When it comes to media properties, it doesn’t get much bigger than “Star Wars.”
That sentiment certainly isn’t lost on Vince Zampella, CEO of Respawn Entertainment, the studio behind “Star Wars Jedi: Fallen Order.” The title, which follows Jedi Padawan Cal Kestis (voiced by Cameron Monaghan) after the events of “Episode III — Revenge of the Sith,” has been building hype since its reveal at E3 2018, and finally debuts next month.
Zampella talked to Variety at a “Fallen Order” press event this week (read takeaways from three hours of gameplay here) about making the journey to becoming a Jedi, the pressures of jumping into “Star Wars” and how much involvement Lucasfilm had (“tons”).
Respawn was working on this game before you knew it would be in the “Star Wars” universe. What did it look like then?
What we did was, we had the idea of doing a “Star Wars” game – this was before we were part of EA. EA at that point had the license for “Star Wars,” we were working with them on “Titanfall” stuff. We talked to them about doing it – it didn’t work out. It didn’t seem like it was going to happen. So we went and did a prototype for a different game. So it’s not that it became a “Star Wars” game, we were just going to do something different and then the chance came up again where EA came back to us and said, “Actually, we kind of do want you to do a ‘Star Wars’ game.” So we were like, [claps hands] in! So we dropped the prototype that we were working on and started working on the “Star Wars” game.
“Titanfall” is really big, but this is “Star Wars.”
There’s not much bigger than “Star Wars.”
Definitely not. How much are you looking at fan feedback, and what they’re asking for when you’re making the game?
We always look at feedback, but when something is that big, the feedback is [holds hands far apart] this wide. “I love this, I hate this” – so you have to kind of have a guiding principle around what you want to do. I think we set out to have a very clear vision of like, “We want to make this the journey to becoming a Jedi,” that kind of path. So we worked really closely with the Lucas story group, and kind of just set out to make a game that told an authentic “Star Wars” story. That was the important thing.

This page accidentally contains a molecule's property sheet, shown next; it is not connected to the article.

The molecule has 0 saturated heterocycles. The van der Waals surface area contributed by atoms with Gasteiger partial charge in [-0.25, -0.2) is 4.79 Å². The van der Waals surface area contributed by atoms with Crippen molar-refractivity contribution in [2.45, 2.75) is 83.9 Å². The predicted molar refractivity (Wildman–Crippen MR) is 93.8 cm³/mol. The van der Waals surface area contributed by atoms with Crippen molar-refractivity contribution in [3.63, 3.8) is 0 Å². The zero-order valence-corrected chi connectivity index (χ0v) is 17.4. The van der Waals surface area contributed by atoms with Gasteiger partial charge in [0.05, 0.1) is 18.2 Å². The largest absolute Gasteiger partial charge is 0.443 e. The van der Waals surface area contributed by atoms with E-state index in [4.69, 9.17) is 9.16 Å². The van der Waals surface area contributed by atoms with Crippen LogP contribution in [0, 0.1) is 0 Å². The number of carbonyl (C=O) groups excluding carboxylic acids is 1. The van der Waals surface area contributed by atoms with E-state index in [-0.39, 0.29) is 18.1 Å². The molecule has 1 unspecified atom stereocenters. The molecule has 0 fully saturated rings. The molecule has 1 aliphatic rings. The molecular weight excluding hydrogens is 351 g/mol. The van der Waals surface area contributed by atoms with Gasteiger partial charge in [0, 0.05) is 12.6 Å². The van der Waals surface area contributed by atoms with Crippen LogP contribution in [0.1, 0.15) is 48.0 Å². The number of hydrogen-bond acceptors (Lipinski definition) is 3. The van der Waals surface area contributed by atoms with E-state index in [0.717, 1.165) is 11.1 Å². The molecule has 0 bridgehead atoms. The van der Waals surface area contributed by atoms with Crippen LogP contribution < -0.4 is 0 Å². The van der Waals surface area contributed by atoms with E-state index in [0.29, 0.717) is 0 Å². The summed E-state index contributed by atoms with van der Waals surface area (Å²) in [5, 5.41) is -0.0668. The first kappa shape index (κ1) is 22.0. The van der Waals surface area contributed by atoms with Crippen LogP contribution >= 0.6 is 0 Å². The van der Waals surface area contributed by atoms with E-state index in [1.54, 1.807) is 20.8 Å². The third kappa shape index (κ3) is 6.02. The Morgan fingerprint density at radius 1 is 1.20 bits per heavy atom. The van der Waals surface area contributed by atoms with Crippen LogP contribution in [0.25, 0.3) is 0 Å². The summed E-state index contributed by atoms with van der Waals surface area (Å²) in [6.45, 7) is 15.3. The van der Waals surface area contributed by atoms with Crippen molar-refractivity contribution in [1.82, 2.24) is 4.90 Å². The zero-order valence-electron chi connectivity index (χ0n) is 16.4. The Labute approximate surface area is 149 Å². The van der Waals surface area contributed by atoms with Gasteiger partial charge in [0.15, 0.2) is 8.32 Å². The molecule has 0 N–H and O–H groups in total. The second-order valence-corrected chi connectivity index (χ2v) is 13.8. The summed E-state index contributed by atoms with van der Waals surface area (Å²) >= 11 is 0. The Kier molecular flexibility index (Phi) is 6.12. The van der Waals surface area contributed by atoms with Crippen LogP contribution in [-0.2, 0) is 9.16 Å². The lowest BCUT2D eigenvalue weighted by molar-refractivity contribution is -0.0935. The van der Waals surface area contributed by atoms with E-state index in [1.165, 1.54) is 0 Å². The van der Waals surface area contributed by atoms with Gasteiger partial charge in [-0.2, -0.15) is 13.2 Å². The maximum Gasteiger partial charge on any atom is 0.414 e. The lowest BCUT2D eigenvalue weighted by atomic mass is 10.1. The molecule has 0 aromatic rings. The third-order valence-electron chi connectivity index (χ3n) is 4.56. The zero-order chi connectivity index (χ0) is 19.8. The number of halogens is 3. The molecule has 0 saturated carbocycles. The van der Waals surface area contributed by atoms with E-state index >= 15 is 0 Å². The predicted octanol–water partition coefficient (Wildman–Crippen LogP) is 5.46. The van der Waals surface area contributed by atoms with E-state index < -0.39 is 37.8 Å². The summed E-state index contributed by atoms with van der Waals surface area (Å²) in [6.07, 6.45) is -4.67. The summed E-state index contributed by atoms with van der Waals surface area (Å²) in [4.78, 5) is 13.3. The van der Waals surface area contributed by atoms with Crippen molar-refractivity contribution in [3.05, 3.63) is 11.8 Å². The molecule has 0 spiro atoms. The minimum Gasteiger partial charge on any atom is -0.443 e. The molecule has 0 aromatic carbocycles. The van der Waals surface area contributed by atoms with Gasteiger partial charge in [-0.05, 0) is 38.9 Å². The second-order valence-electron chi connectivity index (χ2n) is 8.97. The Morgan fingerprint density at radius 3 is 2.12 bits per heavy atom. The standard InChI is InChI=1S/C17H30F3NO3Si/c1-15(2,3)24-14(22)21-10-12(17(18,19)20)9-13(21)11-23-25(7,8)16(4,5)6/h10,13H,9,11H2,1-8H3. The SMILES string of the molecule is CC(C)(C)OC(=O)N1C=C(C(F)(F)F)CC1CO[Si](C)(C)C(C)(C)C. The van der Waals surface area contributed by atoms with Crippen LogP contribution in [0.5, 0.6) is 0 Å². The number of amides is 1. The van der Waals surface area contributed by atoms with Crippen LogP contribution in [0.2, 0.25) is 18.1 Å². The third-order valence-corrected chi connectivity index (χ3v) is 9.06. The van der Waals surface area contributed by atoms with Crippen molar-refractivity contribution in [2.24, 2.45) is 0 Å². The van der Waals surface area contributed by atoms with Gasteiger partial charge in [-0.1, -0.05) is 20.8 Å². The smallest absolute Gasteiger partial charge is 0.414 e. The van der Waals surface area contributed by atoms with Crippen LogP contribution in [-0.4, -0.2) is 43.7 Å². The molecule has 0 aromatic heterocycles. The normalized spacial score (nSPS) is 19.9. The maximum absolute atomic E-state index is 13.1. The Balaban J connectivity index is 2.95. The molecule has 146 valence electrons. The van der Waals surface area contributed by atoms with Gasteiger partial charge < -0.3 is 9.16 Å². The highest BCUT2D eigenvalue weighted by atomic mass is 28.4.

How much involvement did Lucasfilm have in the game’s story?
Tons. The story team controls, like, the “Star Wars” universe. We’re a small piece of it. They see kind of everything. So there’s a lot of back and forth, like everything we do kind of goes through this feedback cycle of where that fits. And we have to think about, “How does this decision that we’re making fit in this game?” They have to think about, “How does this decision affect everything?” Because we’re making something that is authentic “Star Wars,” it has ripple effects, potentially, bigger than what we have to worry about. There’s a lot of back and forth and a lot of good teamwork.
Why take place in that time period after “Episode III”?
Well, I think when we set out to make this kind of journey of a Jedi, we looked at, where does that fit most? And post-Order 66, it’s kind of a dark time, of, you know, if you’re a Jedi, you’re in danger, you’re being hunted. That journey just becomes that much more gripping. So it fit with what we wanted to do with the game.
This is the first single-player “Star Wars” game in a long time. Why was it time for that?
For us, it’s about telling a story. “Star Wars” is that story of, you know, good and evil, of triumph, overcoming great odds. So for us, single-player makes much more sense in what we wanted to do, which is tell that story, that big narrative. It fit our need and I think it fits really well in the “Star Wars” universe.
Let’s talk about Cal. Was he inspired by any existing characters in the “Star Wars” universe?